MS31: Quantitative approaches to developmental biology

Thursday, July 20, 10:30-12:30, Alpine Room

Organizers:


Ruth Baker – Mathematical Institute, University of Oxford (baker@maths.ox.ac.uk)


In tissue growth and morphogenesis, cells make fate decisions in response to chemical gradients, many of which incorporate spatial information that instruct the future development of tissues and structures. However, these gradients are noisy at any level, raising the question of how cells read and respond faithfully to these spatial-information-incorporated chemical stimuli. Recently, new experimental data on early embryo development indicates that noise may play an important role in the regulation of cell fate decisions. We have developed hybrid spatial models to study how noise helps cells make fate decisions that, in return, maintain further system development. In particular, two systems are studied: zebrafish hindbrain rhombomere formation; and early mammalian embryo development. Our approaches allow us to recognize and validate mechanisms and principles underlining spatial cell fate decision dynamics during development and growth.

Angiogenesis, the growth of new blood vessels from existing ones through sprouting or splitting, is crucial for a range of physiological or pathological phenomena, ranging from wound healing to tumor development. In order to achieve fine-level control of angiogenesis in these mechanisms, we are developing multiscale, computational models of collective endothelial cell behavior during angiogenesis based on the cellular Potts model. In the first part of the talk, we will discuss cell behavior at the front of advancing angiogenic sprouts. The traditional view is that a specialized endothelial cell, the tip cell, leads the sprout. It is followed by a second type of endothelial cell, called the stalk cell. However, two experimental groups have shown independently that tip and stalk cell fates are reversible, and that cells compete for the tip cell position, a phenomenon coined ‘tip cell overtaking’. The groups could not agree on whether tip cell overtaking is actively regulated genetically, through the Notch1-Dlll4 pathway, or whether it is due to non-functional ‘cell mixing’. In support of the ‘cell mixing’ idea, tip cell overtaking emerges naturally in our models of angiogenesis. After introducing a dynamic Notch1-Dll4 model into each cell, we found that our ‘cell mixing’ model of tip cell overtaking can reproduce the evidence in favor of the ‘genetic control’ model. The two initial cell-based models of angiogenesis that we have used in these studies of tip-cell overtaking did not include the extracellular matrix (ECM), the jelly materials (e.g, fibrin or collagen) that the endothelial cells live in. In vitro studies have shown that the chemical composition and the mechanical properties of the ECM are key to the ability of endothelial cells to form blood vessel like structures. The second part of the talk will, therefore, discuss our attempts to model the mechanical and chemical cell-ECM interactions, and explain how the extracellular matrix could control and coordinate endothelial cell behavior during angiogenesis.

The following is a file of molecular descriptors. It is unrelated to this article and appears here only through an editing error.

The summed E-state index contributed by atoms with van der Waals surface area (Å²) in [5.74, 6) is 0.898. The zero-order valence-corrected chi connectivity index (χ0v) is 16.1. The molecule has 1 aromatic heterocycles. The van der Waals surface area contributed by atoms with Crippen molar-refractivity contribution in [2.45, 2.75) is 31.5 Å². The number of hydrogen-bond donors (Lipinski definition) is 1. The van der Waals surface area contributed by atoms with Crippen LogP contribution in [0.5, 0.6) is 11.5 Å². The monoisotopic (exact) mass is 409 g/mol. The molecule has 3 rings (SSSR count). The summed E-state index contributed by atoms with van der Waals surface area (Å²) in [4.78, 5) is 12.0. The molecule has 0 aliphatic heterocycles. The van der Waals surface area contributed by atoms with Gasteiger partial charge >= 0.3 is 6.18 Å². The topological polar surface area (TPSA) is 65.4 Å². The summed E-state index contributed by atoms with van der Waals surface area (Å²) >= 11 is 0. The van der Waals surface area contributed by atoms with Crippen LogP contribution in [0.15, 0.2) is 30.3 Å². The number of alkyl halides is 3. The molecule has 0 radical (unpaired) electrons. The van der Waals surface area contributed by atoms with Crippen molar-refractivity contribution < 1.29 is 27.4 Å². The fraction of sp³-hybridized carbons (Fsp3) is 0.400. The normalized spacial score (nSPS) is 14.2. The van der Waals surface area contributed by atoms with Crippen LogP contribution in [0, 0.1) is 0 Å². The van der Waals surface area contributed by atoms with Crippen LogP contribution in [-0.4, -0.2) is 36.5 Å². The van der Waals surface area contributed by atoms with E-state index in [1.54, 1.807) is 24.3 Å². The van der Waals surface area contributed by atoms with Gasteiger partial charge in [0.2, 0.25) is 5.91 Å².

During somitogenesis the vertebrate embryo segments at regular time intervals. Underlying this periodicity is a molecular oscillator known as the somitogenesis clock. Using real-time reporters for clock gene expression, the dynamics of the clock can be experimentally interrogated, thus imposing constraints on theoretical models. In this talk I will present results from a collaborative project in which the effect of different drug treatments on the somitogenesis clock are recorded using a real-time reporter. I will then describe how mathematical models are used help to interpret the experimental data and explore underlying mechanisms.

Bone Morphogenetic Proteins (BMPs) act in developmental pattern formation as a paradigm of extracellular information that is passed from an extracellular morphogen to cells that process the information and differentiate into distinct cell types based on the morphogen level. Numerous extracellular modulators and feedback regulators establish and control the BMP signaling distribution along the dorsal-ventral (DV) embryonic axis in both Drosophila and zebrafish to induce space and time-dependent patterns of gene expression. To identify how the BMP patterning mechanism evolved in Drosophila vs. zebrafish, we have developed a new multi-objective optimization strategy. Since patterning in both systems relies on a common set of inhibitors and regulators, we developed a core-model and identified whether there is a single set of biophysical parameters that, when fit to both Drosophila and zebrafish data, is able to explain both patterning mechanisms. Intriguingly, there is a significant trade-off between the model fitness and different parameters are required to be independently tuned for a single mechanism to fit both types of data. We extended the framework and identified the minimal set of parametric differences that must be present for one core model to fit both patterning contexts.